How to cook with cassia

So, in what recipes should you be using cassia? The Spruce Eats suggests that the spice works best in dishes that have more salty elements than sweet, going on to share that it is not only the bark of cassia that can be used in cooking. Foods of Nations explains that dried cassia buds, which look a lot like cloves and are the cassia flowers that do not bloom, also impart a cinnamon-like flavor to the foods they touch and are excellent to use when pickling, brewing up a good cup of tea, or adding a little kick to meat marinades.

Dried cassia leaves can also be a game-changer for your spice arsenal. Cassia leaves can add a new depth to your soups, chilis, and stews in a similar manner to how you use bay leaves. In fact, the cinnamon imposter has become ubiquitous in cuisines all over the world. The University of Iowa shares that it is used in five-spice powder in China, as well as in moles in Mexico. In Guatemala, it is a staple in coffee. To put it succinctly, cassia's cinnamon taste can be found pretty much everywhere.

Where to buy cassia

Cassia is pretty ubiquitous. You can find this variety of cinnamon at any grocery store. However, if you are looking for a top brand, Epicurious did a taste test and found Frontier Co-op to be a standout in a rather crowded space of this spice. It comes from Indonesia and is derived from Korintje cinnamon, which is closely related to cassia. Because its taste was "warm and sweet, but with a welcome kick of heat" it is perfect for both savory and sweet recipes. The food site also notes this is the type of cinnamon that makes Cinnabon's cinnamon rolls smell so irresistible. Frontier Co-op cinnamon can be purchased online. 

When storing your cassia, you want to make certain you keep it in an airtight container. Ground cinnamon goes stale quickly and can lose its scent and punchy power, so best not to buy in large quantities. Mrs. Fields suggests ground cassia or cinnamon can keep their freshness for a year, maybe two, while sticks of the same spice can last much longer.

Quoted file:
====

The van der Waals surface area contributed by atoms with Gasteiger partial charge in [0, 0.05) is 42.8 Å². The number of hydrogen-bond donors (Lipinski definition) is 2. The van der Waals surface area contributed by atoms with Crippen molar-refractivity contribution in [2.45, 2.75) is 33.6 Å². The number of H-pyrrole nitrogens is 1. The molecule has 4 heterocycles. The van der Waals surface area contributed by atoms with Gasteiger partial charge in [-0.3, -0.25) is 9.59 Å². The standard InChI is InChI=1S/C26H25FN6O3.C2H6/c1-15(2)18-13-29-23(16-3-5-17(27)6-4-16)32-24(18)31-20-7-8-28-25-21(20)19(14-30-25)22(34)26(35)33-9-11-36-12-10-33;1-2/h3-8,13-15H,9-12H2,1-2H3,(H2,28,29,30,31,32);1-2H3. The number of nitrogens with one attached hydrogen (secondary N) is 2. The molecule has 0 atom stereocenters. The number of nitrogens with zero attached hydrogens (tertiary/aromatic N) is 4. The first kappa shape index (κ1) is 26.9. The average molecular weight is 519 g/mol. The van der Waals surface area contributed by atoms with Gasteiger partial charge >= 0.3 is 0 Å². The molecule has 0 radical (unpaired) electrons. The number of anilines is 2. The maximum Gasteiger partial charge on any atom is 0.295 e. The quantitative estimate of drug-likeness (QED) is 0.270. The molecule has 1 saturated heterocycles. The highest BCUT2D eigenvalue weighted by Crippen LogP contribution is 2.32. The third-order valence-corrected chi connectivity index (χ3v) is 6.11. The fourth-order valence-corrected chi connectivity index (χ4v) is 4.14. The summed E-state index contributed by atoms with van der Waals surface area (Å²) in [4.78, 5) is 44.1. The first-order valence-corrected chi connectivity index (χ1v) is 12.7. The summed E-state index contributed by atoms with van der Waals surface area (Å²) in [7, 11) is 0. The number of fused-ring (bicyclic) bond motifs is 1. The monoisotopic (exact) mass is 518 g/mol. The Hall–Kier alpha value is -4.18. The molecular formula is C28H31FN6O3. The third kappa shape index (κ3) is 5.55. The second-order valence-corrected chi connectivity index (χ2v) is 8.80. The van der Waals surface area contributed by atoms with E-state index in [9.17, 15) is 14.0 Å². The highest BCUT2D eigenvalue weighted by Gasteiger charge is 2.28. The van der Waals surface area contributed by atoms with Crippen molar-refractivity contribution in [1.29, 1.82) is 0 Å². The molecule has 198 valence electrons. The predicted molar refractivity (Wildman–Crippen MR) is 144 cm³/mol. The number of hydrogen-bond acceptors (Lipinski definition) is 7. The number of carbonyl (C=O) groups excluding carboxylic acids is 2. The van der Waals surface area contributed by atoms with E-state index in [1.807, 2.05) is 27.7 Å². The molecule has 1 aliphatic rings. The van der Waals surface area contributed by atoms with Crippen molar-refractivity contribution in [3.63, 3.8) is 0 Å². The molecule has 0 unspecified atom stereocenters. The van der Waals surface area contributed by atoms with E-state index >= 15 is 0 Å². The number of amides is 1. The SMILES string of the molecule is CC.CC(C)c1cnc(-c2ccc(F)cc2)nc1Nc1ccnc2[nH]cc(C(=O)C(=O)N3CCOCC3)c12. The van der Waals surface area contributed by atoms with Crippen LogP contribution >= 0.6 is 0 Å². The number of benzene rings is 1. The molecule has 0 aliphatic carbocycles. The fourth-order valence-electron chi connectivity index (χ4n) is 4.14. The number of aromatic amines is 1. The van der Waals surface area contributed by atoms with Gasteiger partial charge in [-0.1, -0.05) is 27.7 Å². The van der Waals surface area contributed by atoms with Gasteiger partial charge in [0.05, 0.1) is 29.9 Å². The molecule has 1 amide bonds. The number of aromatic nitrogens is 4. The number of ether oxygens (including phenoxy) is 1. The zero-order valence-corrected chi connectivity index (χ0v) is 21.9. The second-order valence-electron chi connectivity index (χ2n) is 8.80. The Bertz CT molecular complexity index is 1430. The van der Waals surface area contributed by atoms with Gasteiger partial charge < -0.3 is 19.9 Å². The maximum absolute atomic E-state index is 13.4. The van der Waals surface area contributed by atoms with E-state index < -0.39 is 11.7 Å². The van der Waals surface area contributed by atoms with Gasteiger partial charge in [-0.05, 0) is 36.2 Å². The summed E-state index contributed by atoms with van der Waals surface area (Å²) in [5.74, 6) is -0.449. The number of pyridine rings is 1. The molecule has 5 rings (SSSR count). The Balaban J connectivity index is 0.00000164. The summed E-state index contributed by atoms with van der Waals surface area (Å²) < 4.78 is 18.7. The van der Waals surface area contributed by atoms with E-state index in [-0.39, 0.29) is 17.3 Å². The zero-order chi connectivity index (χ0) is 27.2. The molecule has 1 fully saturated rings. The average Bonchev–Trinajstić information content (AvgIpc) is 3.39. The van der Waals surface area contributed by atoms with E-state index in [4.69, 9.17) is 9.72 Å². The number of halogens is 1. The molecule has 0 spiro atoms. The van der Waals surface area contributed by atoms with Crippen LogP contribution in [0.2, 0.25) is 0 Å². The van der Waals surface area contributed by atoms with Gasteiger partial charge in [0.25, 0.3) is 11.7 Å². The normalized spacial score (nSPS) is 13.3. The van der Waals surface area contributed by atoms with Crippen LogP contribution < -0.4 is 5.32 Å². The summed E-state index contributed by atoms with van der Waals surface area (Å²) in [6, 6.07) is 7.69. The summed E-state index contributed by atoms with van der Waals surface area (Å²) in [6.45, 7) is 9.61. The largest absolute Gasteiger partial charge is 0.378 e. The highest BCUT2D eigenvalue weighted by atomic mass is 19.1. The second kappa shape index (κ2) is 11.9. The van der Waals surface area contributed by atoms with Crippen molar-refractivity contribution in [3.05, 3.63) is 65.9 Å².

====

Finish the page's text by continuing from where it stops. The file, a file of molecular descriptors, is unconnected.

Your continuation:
Nutritional information about cassia

Lastly, if you are a fan of all things warming spices, you will be happy to learn that cassia cinnamon also has some potentially positive effects on the body. (However, as with anything related to your health, always consult your physician before making changes to your diet.) WebMD shares that cassia cinnamon may potentially help with diabetes. Per an article in the journal Nutrition and Metabolic Insights, cassia has been shown to be especially beneficial for those battling type 2 diabetes by "normalizing glucose levels." Healthline also notes that cassia cinnamon contains something called cinnamaldehyde, which can freshen up your breath and may help fight infections with its antibacterial and antifungal properties.

Still, WebMD also cautions that if you are using cassia cinnamon as a medicine to help control your blood sugar, you need to avoid taking it for at least two weeks if you are having surgery. And while there is no conclusive evidence that cassia cinnamon is harmful when you are pregnant or breastfeeding, the site suggests playing it safe and avoiding it altogether. Better safe than sorry.